Dengue Cases Reach 5,099; Local Gov'ts Mobilized
Mamanglu, Shianee, Manila Bulletin
Dengue fever cases continue to rise despite the government's effort to counter the threat.
The Department of Health (DoH) revealed yesterday that dengue cases now stand at 5,099 from January to July 13 with 50 deaths nationwide.
Health Secretary Manuel Dayrit, however, said the figures is still within the expected range. "We are doing everything to avert the rise in cases. The number is still low compared to the 1998 epidemic."
Dayrit said that an epidemic is expected to happen this year should there be complacency among government leaders, the community, and individuals.
He enjoined local authorities, especially on the barangay level, to work vigorously in their respective localities to maintain few cases and avoid further deaths.
The DoH confirmed that many areas were found to have clustering of cases. These are in Malaria, Tala, Caloocan, Sauyo Road in Quezon City, Malaya St. in Tondo, Manila; Banago, Mandalagan, Taculing, and Tangulo in Bacolod City; Quebell, San Jacinto, and Cato in Pangasinan; NHB, FVR, Norzagaray, Mahabang Parang, and Sta. Maria in Bulacan; and Marikit, Pantabangan, Macapang, and Rizal in Nueva Ecija.
Other areas where clustering was identified were Pinagdalayan and Dolores in Quezon; Apas, Banawa, Capitol Hills, Guadalupe, and Guinsay in Danao City; Nivel Hills, Lahug, Lawaan, Minglanilla, DAS, and Lotopan, Toledo City; San Roque, Manbaling, Opao, and Mandaue City; Yati and Liloan in Cebu; Balulang, CDO, Bayabas, Zone 4, Bugo, Carment, Gusa, Kauswagan, Lapasan, and Puntod in Cagayan de Oro City.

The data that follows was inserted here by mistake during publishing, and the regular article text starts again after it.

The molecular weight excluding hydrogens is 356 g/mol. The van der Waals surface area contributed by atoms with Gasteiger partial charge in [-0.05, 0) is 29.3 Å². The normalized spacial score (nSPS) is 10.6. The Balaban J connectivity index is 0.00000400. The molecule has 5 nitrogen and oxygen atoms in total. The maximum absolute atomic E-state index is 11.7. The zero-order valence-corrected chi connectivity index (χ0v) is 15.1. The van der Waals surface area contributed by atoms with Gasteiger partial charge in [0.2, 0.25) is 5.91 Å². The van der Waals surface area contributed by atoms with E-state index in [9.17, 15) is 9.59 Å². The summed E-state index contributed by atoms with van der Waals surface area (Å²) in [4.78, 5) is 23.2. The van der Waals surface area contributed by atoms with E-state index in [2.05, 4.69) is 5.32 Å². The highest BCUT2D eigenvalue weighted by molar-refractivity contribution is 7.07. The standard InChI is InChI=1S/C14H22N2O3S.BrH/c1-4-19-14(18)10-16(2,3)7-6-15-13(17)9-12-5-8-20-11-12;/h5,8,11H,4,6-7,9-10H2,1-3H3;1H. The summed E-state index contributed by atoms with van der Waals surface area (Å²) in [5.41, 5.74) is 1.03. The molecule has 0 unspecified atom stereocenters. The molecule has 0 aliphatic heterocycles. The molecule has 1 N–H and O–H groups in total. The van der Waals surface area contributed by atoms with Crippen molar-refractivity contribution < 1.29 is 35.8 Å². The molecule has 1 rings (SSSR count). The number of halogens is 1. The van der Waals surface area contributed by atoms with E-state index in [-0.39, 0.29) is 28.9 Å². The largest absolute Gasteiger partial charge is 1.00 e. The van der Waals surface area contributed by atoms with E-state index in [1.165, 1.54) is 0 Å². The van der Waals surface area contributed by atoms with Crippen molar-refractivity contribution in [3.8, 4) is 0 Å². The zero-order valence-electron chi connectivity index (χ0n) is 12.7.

The National Capital Region and Central Visayas continue to rank high in terms of cases with 1,217 and 1,311, respectively. Fifty-three (53) percent of the afflicted were males, mostly belonging to the 1 to 9 years age group.
It was also reported that Guadalupe in Cebu City has an increasing number of dengue cases.
He lauded the efforts of local officials and school authorities in sustaining their clean up campaign in their respective communities. He stressed the need to identify and destroy breeding sites as it is the best way to prevent the spread of dengue.
"To prevent an epidemic depend largely on us. This is a preventable disease and we can always do something to stop this mosquito from multiplying," he said. …